PBS has an excellent website designed to help parents and children explore and play to develop creativity. The subtitle is: “Nurture and Protect Your Child’s Creative Spirit.”

I like the kaleidoscope activity, under “sensory stuff.” This website epitomizes the idea that to learn and be creative, we need TIME TO PLAY! Sadly, most schools provide little time for such activities that are perceived as “frivolous,” since their contribution to test performance may seem indirect at best.

Yet creative minds are PRECISELY what we need in 21st century society. We’ve always needed more creative souls, and not just from an economic or workforce perspective. Creative people make life interesting. Of course, they also drive the economy.

I added a new book to my Amazon wish list today related to creativity: “The Rise of the Creative Class: And How It’s Transforming Work, Leisure, Community and Everyday Life” by Richard Florida. As you likely know or can guess just from the name of my blog, creativity is something I both highly value and am extremely interested in promoting in educational contexts. Another related book I want to read on creativity, but have not yet taken the time, is “Creativity: Flow and the Psychology of Discovery and Invention” by Mihaly Csikszentmihalyi. I was introduced to the concept of “flow” six or eight months ago doing research related to a Sunday School class series I taught on Dr. Richard Swenson’s book “Margin: Restoring Emotional, Physical, Financial, and Time Reserves to Overloaded Lives.” Good ideas with practical applications.

We need to make more time in our lives to slow down, reduce interruptions, increase margin, and foster creative thinking. Those goals may not be on my list of 43 things, but I’m confident they’ll remain high on my priority list for the foreseeable future. (Read: probably the rest of my life.)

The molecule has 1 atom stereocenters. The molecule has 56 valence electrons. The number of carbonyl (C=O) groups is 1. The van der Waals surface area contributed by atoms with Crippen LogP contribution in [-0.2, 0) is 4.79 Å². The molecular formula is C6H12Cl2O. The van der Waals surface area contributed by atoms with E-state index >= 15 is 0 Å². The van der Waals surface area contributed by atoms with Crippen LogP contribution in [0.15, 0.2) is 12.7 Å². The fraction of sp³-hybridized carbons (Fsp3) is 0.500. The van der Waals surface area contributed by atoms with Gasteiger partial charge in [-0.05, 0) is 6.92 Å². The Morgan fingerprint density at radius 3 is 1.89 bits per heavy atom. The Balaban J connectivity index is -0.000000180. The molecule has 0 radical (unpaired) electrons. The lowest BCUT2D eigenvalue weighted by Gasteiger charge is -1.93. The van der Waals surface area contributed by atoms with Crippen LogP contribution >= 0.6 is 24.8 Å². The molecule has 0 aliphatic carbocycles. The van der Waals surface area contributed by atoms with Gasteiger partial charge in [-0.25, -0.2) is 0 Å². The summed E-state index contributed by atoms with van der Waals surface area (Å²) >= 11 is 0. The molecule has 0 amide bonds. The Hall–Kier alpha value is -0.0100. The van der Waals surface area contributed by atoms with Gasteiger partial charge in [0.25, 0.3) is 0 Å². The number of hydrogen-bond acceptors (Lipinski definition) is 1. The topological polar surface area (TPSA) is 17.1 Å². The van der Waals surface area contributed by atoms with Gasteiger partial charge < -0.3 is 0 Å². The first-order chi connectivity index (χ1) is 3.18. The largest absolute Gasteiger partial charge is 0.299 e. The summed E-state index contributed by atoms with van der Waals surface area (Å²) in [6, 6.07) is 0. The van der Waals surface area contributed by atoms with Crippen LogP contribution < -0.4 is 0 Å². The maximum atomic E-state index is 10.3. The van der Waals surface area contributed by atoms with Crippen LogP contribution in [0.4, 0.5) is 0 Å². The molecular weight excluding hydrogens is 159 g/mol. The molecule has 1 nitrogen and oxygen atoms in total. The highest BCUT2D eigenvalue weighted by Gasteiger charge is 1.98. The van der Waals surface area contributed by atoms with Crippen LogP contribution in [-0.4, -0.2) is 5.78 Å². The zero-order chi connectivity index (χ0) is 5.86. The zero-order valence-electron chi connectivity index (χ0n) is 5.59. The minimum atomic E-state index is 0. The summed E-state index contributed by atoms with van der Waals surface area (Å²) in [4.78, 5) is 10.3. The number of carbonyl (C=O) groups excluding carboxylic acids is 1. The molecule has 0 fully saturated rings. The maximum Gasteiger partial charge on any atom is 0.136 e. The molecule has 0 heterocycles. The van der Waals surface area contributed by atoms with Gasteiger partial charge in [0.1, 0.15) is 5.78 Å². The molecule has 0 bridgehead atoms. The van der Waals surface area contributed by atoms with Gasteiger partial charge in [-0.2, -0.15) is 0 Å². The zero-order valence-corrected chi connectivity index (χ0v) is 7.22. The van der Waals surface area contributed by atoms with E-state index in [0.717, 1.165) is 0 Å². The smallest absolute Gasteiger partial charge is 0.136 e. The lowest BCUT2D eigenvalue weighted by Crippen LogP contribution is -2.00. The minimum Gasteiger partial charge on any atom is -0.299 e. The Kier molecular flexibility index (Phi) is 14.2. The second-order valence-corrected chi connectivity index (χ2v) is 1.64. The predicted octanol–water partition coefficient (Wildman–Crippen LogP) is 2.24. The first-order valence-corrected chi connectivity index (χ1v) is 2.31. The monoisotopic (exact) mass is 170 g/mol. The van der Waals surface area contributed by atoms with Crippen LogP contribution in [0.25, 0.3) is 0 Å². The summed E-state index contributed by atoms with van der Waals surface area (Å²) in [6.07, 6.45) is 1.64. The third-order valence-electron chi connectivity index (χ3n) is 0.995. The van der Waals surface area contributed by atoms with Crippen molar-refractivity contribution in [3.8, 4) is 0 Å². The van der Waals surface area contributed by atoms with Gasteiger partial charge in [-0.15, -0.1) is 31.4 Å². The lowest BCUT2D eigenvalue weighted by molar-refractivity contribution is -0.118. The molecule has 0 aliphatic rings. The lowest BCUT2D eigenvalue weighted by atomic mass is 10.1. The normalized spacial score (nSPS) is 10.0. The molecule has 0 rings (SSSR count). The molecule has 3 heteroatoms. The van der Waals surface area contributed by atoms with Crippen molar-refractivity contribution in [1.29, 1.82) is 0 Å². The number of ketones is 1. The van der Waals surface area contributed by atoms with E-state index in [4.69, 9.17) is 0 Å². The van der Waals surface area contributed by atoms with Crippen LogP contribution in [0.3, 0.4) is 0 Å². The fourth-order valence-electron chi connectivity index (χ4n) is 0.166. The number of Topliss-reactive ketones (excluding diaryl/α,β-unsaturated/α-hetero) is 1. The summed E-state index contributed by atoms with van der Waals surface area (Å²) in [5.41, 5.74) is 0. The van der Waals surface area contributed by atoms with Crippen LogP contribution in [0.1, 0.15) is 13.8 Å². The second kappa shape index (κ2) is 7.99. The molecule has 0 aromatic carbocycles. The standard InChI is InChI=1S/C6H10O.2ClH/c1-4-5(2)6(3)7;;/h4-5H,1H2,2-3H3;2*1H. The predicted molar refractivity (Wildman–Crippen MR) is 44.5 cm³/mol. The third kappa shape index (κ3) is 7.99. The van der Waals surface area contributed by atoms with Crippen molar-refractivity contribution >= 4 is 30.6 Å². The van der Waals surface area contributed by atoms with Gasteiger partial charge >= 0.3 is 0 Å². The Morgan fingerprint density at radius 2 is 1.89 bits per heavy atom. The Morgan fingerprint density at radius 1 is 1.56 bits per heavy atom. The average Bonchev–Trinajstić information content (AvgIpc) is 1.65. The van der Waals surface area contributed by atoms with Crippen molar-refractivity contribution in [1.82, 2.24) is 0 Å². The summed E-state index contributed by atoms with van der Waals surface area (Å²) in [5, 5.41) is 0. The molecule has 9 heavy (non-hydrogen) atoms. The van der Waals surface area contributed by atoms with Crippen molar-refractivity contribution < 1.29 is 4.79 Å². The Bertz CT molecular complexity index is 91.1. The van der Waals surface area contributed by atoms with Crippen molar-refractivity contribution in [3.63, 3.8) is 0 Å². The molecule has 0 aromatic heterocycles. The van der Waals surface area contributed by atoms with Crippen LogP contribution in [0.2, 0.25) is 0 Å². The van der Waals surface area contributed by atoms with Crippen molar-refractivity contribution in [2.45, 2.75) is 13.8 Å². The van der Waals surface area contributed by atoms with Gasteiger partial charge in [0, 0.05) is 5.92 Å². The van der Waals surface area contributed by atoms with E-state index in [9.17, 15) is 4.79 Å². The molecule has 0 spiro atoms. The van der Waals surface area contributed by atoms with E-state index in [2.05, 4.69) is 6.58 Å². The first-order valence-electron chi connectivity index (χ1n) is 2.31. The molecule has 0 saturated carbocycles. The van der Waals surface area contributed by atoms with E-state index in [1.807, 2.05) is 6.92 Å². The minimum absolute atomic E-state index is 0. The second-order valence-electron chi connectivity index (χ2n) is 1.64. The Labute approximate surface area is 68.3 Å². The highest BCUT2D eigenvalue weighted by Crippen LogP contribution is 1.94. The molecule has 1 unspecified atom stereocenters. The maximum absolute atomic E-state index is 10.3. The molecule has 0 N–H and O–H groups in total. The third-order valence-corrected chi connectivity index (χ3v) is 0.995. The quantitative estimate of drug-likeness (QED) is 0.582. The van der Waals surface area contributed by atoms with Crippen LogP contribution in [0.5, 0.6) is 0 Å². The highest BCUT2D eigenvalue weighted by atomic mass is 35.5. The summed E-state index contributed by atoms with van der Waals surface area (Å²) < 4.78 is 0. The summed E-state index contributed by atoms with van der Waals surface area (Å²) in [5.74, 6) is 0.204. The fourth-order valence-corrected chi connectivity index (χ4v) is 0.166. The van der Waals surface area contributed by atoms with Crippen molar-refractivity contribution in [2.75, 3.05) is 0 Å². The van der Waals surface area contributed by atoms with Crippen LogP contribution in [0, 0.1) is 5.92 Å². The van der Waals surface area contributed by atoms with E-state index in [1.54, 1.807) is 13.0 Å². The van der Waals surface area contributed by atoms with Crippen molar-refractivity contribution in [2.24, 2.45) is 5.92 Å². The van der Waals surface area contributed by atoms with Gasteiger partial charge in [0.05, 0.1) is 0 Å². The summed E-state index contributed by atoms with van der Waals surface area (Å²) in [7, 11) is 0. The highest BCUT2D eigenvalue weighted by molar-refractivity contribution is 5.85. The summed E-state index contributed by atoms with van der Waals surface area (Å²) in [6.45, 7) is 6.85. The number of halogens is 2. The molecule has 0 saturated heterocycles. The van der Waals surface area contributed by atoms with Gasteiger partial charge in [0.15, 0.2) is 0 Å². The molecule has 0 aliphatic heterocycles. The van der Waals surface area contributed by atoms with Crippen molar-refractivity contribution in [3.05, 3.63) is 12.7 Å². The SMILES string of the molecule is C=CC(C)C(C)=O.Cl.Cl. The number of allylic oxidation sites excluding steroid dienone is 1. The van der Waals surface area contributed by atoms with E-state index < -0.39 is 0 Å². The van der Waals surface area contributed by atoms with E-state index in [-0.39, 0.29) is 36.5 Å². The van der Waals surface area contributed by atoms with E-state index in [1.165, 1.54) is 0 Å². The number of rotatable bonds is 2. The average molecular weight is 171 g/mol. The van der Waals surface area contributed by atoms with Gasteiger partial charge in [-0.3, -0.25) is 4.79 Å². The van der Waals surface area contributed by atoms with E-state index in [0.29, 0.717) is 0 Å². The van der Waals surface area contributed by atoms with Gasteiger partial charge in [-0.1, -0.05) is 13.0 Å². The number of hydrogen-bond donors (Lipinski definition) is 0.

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One Response to Encouraging Creativity

  1. Cheryl Oakes says:

    The word kaleidoscope caught my eye and conjured up the image of a project I worked on last year with my students called Visual Conversations. How does creativity look in a school, even more, in a computer lab in the 21st century. You can read the details and view the results on the link below:
    But, the quick version is that young children think in images, (that is why we use graphic organizers, Kidspiration, Inspiration and other graphic programs. A beta program ,read new web 2.0, where many participants can work on the same page has an example here at http://ideas.smarttech.com/service3/EdTech/EdTech-0_1.html search the bottom for a link to SMART ideas.)
    Since young children think in visuals, I introduced a new software called ImageBlender 3 to them and demonstrated a variety of filters they could use. I shared a visual conversation between two artist friends. The students GOT IT. They immediately began creating and having conversations back with the artists! The results were visually stunning, the excitement was contagious and the creative benefits lasted for months.Thus visual conversations were continued and grew to live on the web, over 400 images from my elementary students to our two artists! The arts need to be fostered and supported in our 21st Century Schools. Create something today.

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